Here is my situation: facing foreclosure and beating its public auction of my house deadline last October 2010, I paid off my default (plus other junk fees such as collection, interest, late and attorney’s fees – yikes, they stink! … anyway to get reimbursement?) and got my mortgage account reinstated to ‘normal’, and have been paying monthly mortgages regularly until now.  In December 2010 things gone worse so I filed for chapter 7 bankruptcy, and received the “Discharge of Debtor” last April 2011 from the Central District of California Court.

    My confusion to your above quote is: since I did NOT reaffirm any debt when filing ch. 7, does it mean the remaining balance of my mortgage debt is truly 100% “wiped away” after my discharge?  If so, then do I still have an obligation to pay my monthly mortgages as usual until my debt is 100% paid off?  I plan to keep staying in my current house, but possibly thinking to sell it in the near future.

    You also state that “the lender cannot chase you [me] other than to foreclose.”  Legally now after my discharge, the house still belongs to me and I own it, right?  If so, what entitles my lender to foreclose my house and on what ground the lender can do the foreclosure in the future?  I guess here having something to do with the regularity of my monthly mortgage payments, but please inform me if there is anything else?  Thank you for your explanation.

  • Woody

    Dear Lewis:

    Your answer to Romy’s question: “I Discharged My Mortgage in Bankruptcy. Can I Really Sell The House Now?” confuses me.  I quote your reply, “In chapter 7, as long as you did not reaffirm the debt, the mortgage debt is wiped away and the lender cannot chase you other than to foreclose.”

    Here is my situation: facing foreclosure and beating its public auction of my house deadline last October 2010, I paid off my default (plus other junk fees such as collection, interest, late and attorney’s fees – yikes, they stink! … anyway to get reimbursement?) and got my mortgage account reinstated to ‘normal’, and have been paying monthly mortgages regularly until now.  In December 2010 things gone worse so I filed for chapter 7 bankruptcy, and received the “Discharge of Debtor” last April 2011 from the Central District of California Court.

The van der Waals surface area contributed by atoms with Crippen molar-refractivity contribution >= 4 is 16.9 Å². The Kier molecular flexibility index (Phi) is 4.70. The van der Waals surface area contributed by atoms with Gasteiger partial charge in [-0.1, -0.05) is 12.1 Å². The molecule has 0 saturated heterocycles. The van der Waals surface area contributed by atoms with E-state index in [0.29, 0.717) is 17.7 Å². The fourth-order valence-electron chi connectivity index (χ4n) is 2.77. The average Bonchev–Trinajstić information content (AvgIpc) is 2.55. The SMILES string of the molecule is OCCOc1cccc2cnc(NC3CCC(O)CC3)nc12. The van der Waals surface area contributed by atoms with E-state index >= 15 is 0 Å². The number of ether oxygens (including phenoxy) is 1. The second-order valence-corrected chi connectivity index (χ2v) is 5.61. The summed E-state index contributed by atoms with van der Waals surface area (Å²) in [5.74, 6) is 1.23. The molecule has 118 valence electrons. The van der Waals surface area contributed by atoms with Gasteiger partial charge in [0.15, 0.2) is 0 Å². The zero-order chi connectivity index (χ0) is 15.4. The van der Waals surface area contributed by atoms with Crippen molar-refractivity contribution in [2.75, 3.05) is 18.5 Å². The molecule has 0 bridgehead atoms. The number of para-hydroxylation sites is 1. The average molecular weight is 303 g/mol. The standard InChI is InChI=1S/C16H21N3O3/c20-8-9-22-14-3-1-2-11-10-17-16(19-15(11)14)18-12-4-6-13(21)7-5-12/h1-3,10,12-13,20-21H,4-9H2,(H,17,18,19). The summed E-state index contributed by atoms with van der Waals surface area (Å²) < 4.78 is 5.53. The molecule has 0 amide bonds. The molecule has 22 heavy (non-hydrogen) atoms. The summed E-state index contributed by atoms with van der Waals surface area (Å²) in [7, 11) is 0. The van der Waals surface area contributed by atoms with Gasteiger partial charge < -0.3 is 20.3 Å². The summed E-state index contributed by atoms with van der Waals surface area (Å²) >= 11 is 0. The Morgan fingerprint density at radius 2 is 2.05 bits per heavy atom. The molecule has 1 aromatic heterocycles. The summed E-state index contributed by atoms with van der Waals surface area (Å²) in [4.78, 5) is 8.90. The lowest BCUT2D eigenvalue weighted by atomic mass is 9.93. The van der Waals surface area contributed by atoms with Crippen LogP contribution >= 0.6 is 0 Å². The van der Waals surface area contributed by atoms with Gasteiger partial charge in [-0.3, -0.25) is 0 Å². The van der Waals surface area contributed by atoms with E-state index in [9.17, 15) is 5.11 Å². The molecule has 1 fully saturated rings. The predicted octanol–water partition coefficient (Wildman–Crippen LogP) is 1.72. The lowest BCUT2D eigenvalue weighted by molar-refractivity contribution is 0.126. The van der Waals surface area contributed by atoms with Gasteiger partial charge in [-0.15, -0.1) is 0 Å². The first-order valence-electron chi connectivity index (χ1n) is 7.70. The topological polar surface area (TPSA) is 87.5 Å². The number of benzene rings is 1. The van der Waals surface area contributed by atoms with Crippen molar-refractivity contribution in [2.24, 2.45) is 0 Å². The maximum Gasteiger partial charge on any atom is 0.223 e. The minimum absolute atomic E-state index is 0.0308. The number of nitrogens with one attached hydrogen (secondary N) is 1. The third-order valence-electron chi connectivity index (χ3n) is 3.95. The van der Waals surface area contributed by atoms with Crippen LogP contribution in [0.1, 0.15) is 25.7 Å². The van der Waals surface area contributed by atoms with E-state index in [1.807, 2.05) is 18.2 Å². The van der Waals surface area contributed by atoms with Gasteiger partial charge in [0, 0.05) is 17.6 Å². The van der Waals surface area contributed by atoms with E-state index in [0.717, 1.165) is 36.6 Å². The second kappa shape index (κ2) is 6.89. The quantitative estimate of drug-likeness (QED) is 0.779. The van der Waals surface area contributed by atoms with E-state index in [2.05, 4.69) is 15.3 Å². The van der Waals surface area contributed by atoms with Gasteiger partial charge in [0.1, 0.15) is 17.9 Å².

My confusion to your above quote is: since I did NOT reaffirm any debt when filing ch. 7, does it mean the remaining balance of my mortgage debt is truly 100% “wiped away” after my discharge?  If so, then do I still have an obligation to pay my monthly mortgages as usual until my debt is 100% paid off?  I plan to keep staying in my current house, but possibly thinking to sell it in the near future.

    You also state that “the lender cannot chase you [me] other than to foreclose.”  Legally now after my discharge, the house still belongs to me and I own it, right?  If so, what entitles my lender to foreclose my house and on what ground the lender can do the foreclosure in the future?  I guess here having something to do with the regularity of my monthly mortgage payments, but please inform me if there is anything else?  Thank you for your explanation.

    • William

      When you have a mortgage, you really have two liabilities -  the lien against the house and personal liability for any deficiency if the house is not worth enough to satisfy the debt (*** see below for possible CA exception.)  Bankruptcy discharges your personal liability but the lien on the house stays and the lender can foreclose to enforce that lien.  The lender cannot, though, pursue you for any deficiency because your personal liability was discharged in bankruptcy. 

      ***Nevada just became a non-recourse state for new non-refinanced mortgages created after October 2009. California, I believe, has been a non-recourse state since seemingly forever, so you may not even have that personal liability on mortgage.  Regardless, purchase money first mortgage liens survive a chapter 7 bankruptcy discharge.

      –William
      (Nevada BK attorney)

      • http://GetOutOfDebt.org Steve Rhode

        It’s a point that many are not aware of. Thanks for helping to clarify this.